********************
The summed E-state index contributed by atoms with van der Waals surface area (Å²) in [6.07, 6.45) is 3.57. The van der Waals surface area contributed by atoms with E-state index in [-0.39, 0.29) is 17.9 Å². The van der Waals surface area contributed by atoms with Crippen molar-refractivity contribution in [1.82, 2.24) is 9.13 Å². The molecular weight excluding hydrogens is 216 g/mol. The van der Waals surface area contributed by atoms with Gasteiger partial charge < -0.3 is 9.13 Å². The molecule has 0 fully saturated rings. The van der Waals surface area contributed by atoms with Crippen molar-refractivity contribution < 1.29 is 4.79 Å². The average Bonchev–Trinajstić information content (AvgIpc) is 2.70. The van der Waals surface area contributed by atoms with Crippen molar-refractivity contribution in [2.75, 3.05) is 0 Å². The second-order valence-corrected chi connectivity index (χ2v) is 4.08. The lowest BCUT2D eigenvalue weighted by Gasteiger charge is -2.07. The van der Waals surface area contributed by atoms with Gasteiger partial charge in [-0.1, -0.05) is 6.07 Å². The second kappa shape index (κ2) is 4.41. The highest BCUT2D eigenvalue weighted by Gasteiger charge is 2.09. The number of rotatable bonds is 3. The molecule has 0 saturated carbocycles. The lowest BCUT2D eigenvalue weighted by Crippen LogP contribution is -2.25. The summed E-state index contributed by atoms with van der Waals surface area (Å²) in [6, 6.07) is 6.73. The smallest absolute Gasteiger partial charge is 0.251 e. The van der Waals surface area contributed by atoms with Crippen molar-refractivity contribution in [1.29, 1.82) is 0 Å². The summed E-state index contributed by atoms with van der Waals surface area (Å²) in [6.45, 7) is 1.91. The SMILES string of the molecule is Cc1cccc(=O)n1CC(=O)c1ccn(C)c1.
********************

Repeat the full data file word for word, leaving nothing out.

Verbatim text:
The summed E-state index contributed by atoms with van der Waals surface area (Å²) in [6.07, 6.45) is 3.57. The van der Waals surface area contributed by atoms with E-state index in [-0.39, 0.29) is 17.9 Å². The van der Waals surface area contributed by atoms with Crippen molar-refractivity contribution in [1.82, 2.24) is 9.13 Å². The molecular weight excluding hydrogens is 216 g/mol. The van der Waals surface area contributed by atoms with Gasteiger partial charge < -0.3 is 9.13 Å². The molecule has 0 fully saturated rings. The van der Waals surface area contributed by atoms with Crippen molar-refractivity contribution < 1.29 is 4.79 Å². The average Bonchev–Trinajstić information content (AvgIpc) is 2.70. The van der Waals surface area contributed by atoms with Crippen molar-refractivity contribution in [2.75, 3.05) is 0 Å². The second-order valence-corrected chi connectivity index (χ2v) is 4.08. The lowest BCUT2D eigenvalue weighted by Gasteiger charge is -2.07. The van der Waals surface area contributed by atoms with Gasteiger partial charge in [-0.1, -0.05) is 6.07 Å². The second kappa shape index (κ2) is 4.41. The highest BCUT2D eigenvalue weighted by Gasteiger charge is 2.09. The number of rotatable bonds is 3. The molecule has 0 saturated carbocycles. The lowest BCUT2D eigenvalue weighted by Crippen LogP contribution is -2.25. The summed E-state index contributed by atoms with van der Waals surface area (Å²) in [6, 6.07) is 6.73. The smallest absolute Gasteiger partial charge is 0.251 e. The van der Waals surface area contributed by atoms with Crippen molar-refractivity contribution in [1.29, 1.82) is 0 Å². The summed E-state index contributed by atoms with van der Waals surface area (Å²) in [6.45, 7) is 1.91. The SMILES string of the molecule is Cc1cccc(=O)n1CC(=O)c1ccn(C)c1.